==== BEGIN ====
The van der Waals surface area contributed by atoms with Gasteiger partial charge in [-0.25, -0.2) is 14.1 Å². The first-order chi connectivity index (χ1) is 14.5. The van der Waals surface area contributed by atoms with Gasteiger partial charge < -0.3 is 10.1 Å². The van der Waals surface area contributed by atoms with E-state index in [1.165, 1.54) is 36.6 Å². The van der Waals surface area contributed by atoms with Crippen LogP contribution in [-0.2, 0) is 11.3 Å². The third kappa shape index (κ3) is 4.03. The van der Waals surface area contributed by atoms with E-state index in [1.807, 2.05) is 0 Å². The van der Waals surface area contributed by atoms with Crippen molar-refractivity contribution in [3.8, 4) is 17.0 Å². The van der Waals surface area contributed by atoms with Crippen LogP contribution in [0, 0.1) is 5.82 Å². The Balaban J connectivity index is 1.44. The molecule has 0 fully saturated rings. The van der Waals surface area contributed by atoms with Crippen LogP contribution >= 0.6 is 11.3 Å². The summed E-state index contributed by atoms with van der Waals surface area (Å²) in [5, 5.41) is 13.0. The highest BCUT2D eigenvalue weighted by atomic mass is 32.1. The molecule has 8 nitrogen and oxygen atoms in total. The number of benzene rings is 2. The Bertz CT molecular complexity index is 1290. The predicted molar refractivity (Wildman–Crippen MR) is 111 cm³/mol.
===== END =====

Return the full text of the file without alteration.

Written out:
The van der Waals surface area contributed by atoms with Gasteiger partial charge in [-0.25, -0.2) is 14.1 Å². The first-order chi connectivity index (χ1) is 14.5. The van der Waals surface area contributed by atoms with Gasteiger partial charge < -0.3 is 10.1 Å². The van der Waals surface area contributed by atoms with E-state index in [1.165, 1.54) is 36.6 Å². The van der Waals surface area contributed by atoms with Crippen LogP contribution in [-0.2, 0) is 11.3 Å². The third kappa shape index (κ3) is 4.03. The van der Waals surface area contributed by atoms with E-state index in [1.807, 2.05) is 0 Å². The van der Waals surface area contributed by atoms with Crippen molar-refractivity contribution in [3.8, 4) is 17.0 Å². The van der Waals surface area contributed by atoms with Crippen LogP contribution in [0, 0.1) is 5.82 Å². The Balaban J connectivity index is 1.44. The molecule has 0 fully saturated rings. The van der Waals surface area contributed by atoms with Crippen LogP contribution >= 0.6 is 11.3 Å². The summed E-state index contributed by atoms with van der Waals surface area (Å²) in [5, 5.41) is 13.0. The highest BCUT2D eigenvalue weighted by atomic mass is 32.1. The molecule has 8 nitrogen and oxygen atoms in total. The number of benzene rings is 2. The Bertz CT molecular complexity index is 1290. The predicted molar refractivity (Wildman–Crippen MR) is 111 cm³/mol.